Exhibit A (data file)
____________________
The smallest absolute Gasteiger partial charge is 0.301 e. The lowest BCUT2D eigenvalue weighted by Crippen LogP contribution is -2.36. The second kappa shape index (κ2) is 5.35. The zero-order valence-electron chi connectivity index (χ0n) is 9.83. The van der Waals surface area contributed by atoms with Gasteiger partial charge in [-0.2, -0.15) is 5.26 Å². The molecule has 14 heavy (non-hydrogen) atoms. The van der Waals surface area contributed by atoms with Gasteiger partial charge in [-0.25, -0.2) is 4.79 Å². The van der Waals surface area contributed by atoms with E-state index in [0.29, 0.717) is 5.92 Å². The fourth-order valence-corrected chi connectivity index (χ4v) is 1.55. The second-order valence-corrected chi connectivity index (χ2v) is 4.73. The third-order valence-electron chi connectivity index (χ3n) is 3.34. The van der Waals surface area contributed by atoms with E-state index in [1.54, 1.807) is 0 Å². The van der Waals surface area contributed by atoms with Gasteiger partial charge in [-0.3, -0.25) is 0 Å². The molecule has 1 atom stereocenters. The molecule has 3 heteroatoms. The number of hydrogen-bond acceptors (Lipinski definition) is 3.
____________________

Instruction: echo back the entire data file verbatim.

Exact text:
The smallest absolute Gasteiger partial charge is 0.301 e. The lowest BCUT2D eigenvalue weighted by Crippen LogP contribution is -2.36. The second kappa shape index (κ2) is 5.35. The zero-order valence-electron chi connectivity index (χ0n) is 9.83. The van der Waals surface area contributed by atoms with Gasteiger partial charge in [-0.2, -0.15) is 5.26 Å². The molecule has 14 heavy (non-hydrogen) atoms. The van der Waals surface area contributed by atoms with Gasteiger partial charge in [-0.25, -0.2) is 4.79 Å². The van der Waals surface area contributed by atoms with E-state index in [0.29, 0.717) is 5.92 Å². The fourth-order valence-corrected chi connectivity index (χ4v) is 1.55. The second-order valence-corrected chi connectivity index (χ2v) is 4.73. The third-order valence-electron chi connectivity index (χ3n) is 3.34. The van der Waals surface area contributed by atoms with E-state index in [1.54, 1.807) is 0 Å². The van der Waals surface area contributed by atoms with Gasteiger partial charge in [-0.3, -0.25) is 0 Å². The molecule has 1 atom stereocenters. The molecule has 3 heteroatoms. The number of hydrogen-bond acceptors (Lipinski definition) is 3.